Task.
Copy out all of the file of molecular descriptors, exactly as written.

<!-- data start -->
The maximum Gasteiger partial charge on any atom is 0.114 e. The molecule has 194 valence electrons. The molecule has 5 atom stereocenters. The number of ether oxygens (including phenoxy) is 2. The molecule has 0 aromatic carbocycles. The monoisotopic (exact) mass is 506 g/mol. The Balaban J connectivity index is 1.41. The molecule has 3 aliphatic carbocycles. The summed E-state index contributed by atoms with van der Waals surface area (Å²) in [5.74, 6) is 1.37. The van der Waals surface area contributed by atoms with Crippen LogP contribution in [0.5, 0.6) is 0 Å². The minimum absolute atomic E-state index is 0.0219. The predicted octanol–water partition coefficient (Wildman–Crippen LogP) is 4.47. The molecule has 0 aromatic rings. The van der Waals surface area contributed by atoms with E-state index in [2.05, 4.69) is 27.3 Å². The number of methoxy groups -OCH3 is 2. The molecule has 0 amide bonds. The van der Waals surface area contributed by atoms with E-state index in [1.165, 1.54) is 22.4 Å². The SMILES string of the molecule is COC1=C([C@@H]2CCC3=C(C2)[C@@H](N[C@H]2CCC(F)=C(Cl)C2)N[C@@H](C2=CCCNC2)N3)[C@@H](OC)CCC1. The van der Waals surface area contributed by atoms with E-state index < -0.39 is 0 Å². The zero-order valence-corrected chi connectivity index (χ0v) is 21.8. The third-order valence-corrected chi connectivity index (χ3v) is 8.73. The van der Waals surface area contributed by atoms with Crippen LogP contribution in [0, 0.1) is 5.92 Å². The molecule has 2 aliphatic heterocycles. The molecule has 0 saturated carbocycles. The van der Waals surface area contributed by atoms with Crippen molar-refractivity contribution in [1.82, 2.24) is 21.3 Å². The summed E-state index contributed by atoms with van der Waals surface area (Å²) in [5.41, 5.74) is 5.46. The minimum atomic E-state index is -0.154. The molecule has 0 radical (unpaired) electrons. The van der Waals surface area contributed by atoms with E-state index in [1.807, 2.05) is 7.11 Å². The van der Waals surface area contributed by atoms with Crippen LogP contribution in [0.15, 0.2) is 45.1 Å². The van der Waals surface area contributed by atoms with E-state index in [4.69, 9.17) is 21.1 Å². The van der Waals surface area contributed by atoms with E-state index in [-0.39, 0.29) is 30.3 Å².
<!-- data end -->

The maximum Gasteiger partial charge on any atom is 0.114 e. The molecule has 194 valence electrons. The molecule has 5 atom stereocenters. The number of ether oxygens (including phenoxy) is 2. The molecule has 0 aromatic carbocycles. The monoisotopic (exact) mass is 506 g/mol. The Balaban J connectivity index is 1.41. The molecule has 3 aliphatic carbocycles. The summed E-state index contributed by atoms with van der Waals surface area (Å²) in [5.74, 6) is 1.37. The van der Waals surface area contributed by atoms with Crippen LogP contribution in [0.5, 0.6) is 0 Å². The minimum absolute atomic E-state index is 0.0219. The predicted octanol–water partition coefficient (Wildman–Crippen LogP) is 4.47. The molecule has 0 aromatic rings. The van der Waals surface area contributed by atoms with E-state index in [2.05, 4.69) is 27.3 Å². The number of methoxy groups -OCH3 is 2. The molecule has 0 amide bonds. The van der Waals surface area contributed by atoms with E-state index in [1.165, 1.54) is 22.4 Å². The SMILES string of the molecule is COC1=C([C@@H]2CCC3=C(C2)[C@@H](N[C@H]2CCC(F)=C(Cl)C2)N[C@@H](C2=CCCNC2)N3)[C@@H](OC)CCC1. The van der Waals surface area contributed by atoms with E-state index < -0.39 is 0 Å². The zero-order valence-corrected chi connectivity index (χ0v) is 21.8. The third-order valence-corrected chi connectivity index (χ3v) is 8.73. The van der Waals surface area contributed by atoms with Crippen LogP contribution in [0, 0.1) is 5.92 Å². The molecule has 2 aliphatic heterocycles. The molecule has 0 saturated carbocycles. The van der Waals surface area contributed by atoms with Crippen molar-refractivity contribution in [1.82, 2.24) is 21.3 Å². The summed E-state index contributed by atoms with van der Waals surface area (Å²) in [5.41, 5.74) is 5.46. The minimum atomic E-state index is -0.154. The molecule has 0 radical (unpaired) electrons. The van der Waals surface area contributed by atoms with E-state index in [1.807, 2.05) is 7.11 Å². The van der Waals surface area contributed by atoms with Crippen LogP contribution in [0.15, 0.2) is 45.1 Å². The van der Waals surface area contributed by atoms with E-state index in [4.69, 9.17) is 21.1 Å². The van der Waals surface area contributed by atoms with E-state index in [-0.39, 0.29) is 30.3 Å².